Department stores have long been a staple for on-the-go shoppers looking to buy all their apparel in one place, but the retail landscape is quickly changing. Due to the rise of online shopping and changing customer needs, several long-time stores might be on the verge of extinction.
Death by Digital Sales
In an age when customers can buy anything with a few taps of a smartphone, flocking to department stores is becoming a thing of the past. The format of online shopping allows customers a greater opportunity to fulfill their need for newness and uniqueness due to the larger variety of available brands online. This places even department stores' online divisions in a tight spot. On top of this, consumers can quickly compare prices to find the best value, taking away from the department store discount mentality that has historically driven many shoppers to the doors of brick-and-mortar stores.
Department Stores in Decline
This trend has put several large department store chains in danger. Macy's CEO Terry Lundgren has already announced that the company is planning to open discount outlets featuring its most popular brands. The idea is to see if these outlets outperform the traditional Macy's stores, potentially replacing them altogether. Macy's reported weak earnings in 2016, and other department store giants, such as J.C. Penney and Nordstrom, are also in trouble. In 2016, Macy's saw its biggest one-day sales loss since 2008, and J.C. Penney's stocks fell 10 to 15 percent, according to CNBC.
What Can They Do to Stay Relevant?
One strategy department stores can initiate to get back their customer base is to place a greater focus on exclusivity and uniqueness. For instance, they could invest in exclusive brands sold in smaller venues controlled by the department store, even placing these shops inside the store itself. The key is to focus on brands that can hold their own in the market and have their own identity. This allows companies to capitalize on the need for uniqueness that millennials and generation Z customers crave.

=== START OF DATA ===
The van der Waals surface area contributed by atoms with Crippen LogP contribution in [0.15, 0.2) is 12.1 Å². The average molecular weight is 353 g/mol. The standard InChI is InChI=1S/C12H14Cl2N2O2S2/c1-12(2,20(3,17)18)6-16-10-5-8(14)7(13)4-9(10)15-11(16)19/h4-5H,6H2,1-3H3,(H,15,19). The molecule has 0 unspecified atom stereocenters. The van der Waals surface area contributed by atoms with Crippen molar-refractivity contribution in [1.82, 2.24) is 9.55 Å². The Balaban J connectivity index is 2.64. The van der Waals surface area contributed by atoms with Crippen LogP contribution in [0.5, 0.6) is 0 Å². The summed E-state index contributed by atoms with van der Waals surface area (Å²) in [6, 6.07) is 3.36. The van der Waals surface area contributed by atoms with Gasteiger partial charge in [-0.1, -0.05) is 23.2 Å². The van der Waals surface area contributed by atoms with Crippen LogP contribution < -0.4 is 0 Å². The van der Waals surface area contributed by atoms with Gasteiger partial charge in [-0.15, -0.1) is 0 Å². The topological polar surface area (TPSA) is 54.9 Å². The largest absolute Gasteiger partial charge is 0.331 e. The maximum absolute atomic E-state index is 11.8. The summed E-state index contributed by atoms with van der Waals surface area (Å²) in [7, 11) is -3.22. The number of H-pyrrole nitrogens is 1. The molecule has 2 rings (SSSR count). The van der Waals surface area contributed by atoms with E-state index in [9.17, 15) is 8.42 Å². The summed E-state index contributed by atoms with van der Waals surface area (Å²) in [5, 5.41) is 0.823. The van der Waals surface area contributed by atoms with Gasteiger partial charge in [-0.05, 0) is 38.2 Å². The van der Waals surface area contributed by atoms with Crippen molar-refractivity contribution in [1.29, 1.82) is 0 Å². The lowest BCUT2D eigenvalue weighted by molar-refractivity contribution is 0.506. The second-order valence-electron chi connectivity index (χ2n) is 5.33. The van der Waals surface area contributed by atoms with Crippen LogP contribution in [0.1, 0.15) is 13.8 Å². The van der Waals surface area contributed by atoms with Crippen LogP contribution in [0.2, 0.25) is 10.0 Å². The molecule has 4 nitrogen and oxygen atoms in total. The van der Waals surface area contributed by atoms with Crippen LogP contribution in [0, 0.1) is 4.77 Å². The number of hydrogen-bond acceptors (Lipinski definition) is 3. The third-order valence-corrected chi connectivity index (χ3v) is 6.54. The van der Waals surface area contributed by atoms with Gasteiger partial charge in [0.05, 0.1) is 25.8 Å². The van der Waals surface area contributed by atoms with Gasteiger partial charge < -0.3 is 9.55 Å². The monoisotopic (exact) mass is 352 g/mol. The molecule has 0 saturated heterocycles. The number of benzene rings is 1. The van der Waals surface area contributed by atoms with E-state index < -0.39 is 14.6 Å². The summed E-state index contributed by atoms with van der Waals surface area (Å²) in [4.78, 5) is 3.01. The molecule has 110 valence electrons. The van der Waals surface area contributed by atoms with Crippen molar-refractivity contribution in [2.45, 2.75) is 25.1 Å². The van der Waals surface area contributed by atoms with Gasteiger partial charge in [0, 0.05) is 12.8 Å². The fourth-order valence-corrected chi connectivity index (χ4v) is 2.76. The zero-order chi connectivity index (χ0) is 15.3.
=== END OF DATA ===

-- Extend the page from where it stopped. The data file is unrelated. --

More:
Another strategy is to open smaller stores with a narrower selection of brands curated for the target customer base. Companies should choose brands that are exclusive rather than those available worldwide, which have left a poor impression on consumers over the years.
Lastly, companies should never shy away from taking risks. With the shifting tides of commerce, it's clear that playing it safe is no longer an option for many major department stores. Implementing fresh ideas and getting in on new retail trends can make all the difference.
Amid obvious signs of decline, department stores have to make some changes to keep their customer base growing or steady. Fortunately, with the right strategies, big retailers have a chance to make a comeback. This might not be the end for department stores after all.
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